Loose Balls

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Terry Pluto

Purportedly,  the story of the old American Basketball Association, but really just a collection of notes and quotes, this is dead boring.  I feel like I was bilked and I am not amused. (3/03)

Catch Me If You Can

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Frank Abagnale, Jr.

Very similar to the movie except the Tom Hanks character is lurking in the background throughout the book.  Abagnale's antics were pretty outrageous but quite entertaining, although I would imagine the people he bilked were not amused. (3/03)

Globalization and its Discontents

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Joseph Stiglitz

Globalization sounds like a good idea, but something has gone wrong in the implementation.  This thoughtful book by the former chief economist of the World Bank explains where the IMF, World Bank and other high-minded organizations have gone off the track. (2/03)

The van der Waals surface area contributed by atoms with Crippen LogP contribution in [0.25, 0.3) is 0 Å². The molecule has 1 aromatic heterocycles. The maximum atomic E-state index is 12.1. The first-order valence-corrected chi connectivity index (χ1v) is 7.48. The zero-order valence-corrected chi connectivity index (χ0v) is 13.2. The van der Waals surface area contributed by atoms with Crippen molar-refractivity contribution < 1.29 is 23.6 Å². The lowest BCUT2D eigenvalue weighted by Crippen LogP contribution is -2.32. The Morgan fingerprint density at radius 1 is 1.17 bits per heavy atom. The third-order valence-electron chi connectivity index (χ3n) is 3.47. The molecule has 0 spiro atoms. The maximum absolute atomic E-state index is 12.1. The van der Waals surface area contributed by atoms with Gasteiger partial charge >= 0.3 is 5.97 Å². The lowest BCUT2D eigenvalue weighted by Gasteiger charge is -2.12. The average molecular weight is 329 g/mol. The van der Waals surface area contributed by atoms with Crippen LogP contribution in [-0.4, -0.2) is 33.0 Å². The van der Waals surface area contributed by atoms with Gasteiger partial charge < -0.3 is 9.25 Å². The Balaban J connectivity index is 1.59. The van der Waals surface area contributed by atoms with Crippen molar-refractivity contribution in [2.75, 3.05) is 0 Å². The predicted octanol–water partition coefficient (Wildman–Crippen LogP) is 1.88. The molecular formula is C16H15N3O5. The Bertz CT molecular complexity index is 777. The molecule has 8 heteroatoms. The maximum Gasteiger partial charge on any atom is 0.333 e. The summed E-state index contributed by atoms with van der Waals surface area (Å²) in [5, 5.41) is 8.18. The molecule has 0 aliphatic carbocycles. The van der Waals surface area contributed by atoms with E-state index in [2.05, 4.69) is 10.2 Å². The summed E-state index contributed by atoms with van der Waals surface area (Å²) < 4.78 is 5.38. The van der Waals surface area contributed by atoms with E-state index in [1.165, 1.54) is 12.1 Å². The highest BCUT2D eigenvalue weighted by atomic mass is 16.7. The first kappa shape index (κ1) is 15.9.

Rumpole Rests His Case

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John Mortimer

With the death of Leo McKern it is unlikely that these episodes will ever be seen on TV.  Too bad.  All of the old friends like Claude and Philida, Soapy Sam, and She Who Must Be Obeyed are in fine form, and the stories are right up to date.  A must for fans of Rumpole. (1/03)


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David Wise

This story about the life of Robert Hanssen, an FBI agent who spied for the Soviets, is very well told.  The author had access to an incredible range of information sources, and managed to put the facts together in a very readable book.  Its still difficult to understand why he did it, but I suspect that even Hanssen himself isn't sure.  (1/03)


Books read in 2002

Books read in 2001